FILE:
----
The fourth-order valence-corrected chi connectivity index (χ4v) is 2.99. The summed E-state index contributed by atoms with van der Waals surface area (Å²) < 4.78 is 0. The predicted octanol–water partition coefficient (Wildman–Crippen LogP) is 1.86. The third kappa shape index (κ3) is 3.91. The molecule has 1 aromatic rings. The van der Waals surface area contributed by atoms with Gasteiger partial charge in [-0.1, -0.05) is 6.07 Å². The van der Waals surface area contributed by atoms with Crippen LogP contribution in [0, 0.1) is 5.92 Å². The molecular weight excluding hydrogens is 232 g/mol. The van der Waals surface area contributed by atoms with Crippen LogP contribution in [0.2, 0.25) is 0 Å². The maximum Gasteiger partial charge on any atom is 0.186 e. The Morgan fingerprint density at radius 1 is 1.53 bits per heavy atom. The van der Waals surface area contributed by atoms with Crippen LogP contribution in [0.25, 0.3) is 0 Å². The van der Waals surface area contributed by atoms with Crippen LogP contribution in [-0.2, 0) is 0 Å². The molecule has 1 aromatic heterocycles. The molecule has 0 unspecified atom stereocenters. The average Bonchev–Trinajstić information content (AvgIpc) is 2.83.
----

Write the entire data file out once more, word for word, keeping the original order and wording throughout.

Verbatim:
The fourth-order valence-corrected chi connectivity index (χ4v) is 2.99. The summed E-state index contributed by atoms with van der Waals surface area (Å²) < 4.78 is 0. The predicted octanol–water partition coefficient (Wildman–Crippen LogP) is 1.86. The third kappa shape index (κ3) is 3.91. The molecule has 1 aromatic rings. The van der Waals surface area contributed by atoms with Gasteiger partial charge in [-0.1, -0.05) is 6.07 Å². The van der Waals surface area contributed by atoms with Crippen LogP contribution in [0, 0.1) is 5.92 Å². The molecular weight excluding hydrogens is 232 g/mol. The van der Waals surface area contributed by atoms with Crippen LogP contribution in [0.2, 0.25) is 0 Å². The maximum Gasteiger partial charge on any atom is 0.186 e. The Morgan fingerprint density at radius 1 is 1.53 bits per heavy atom. The van der Waals surface area contributed by atoms with Crippen LogP contribution in [0.25, 0.3) is 0 Å². The van der Waals surface area contributed by atoms with Crippen LogP contribution in [-0.2, 0) is 0 Å². The molecule has 1 aromatic heterocycles. The molecule has 0 unspecified atom stereocenters. The average Bonchev–Trinajstić information content (AvgIpc) is 2.83.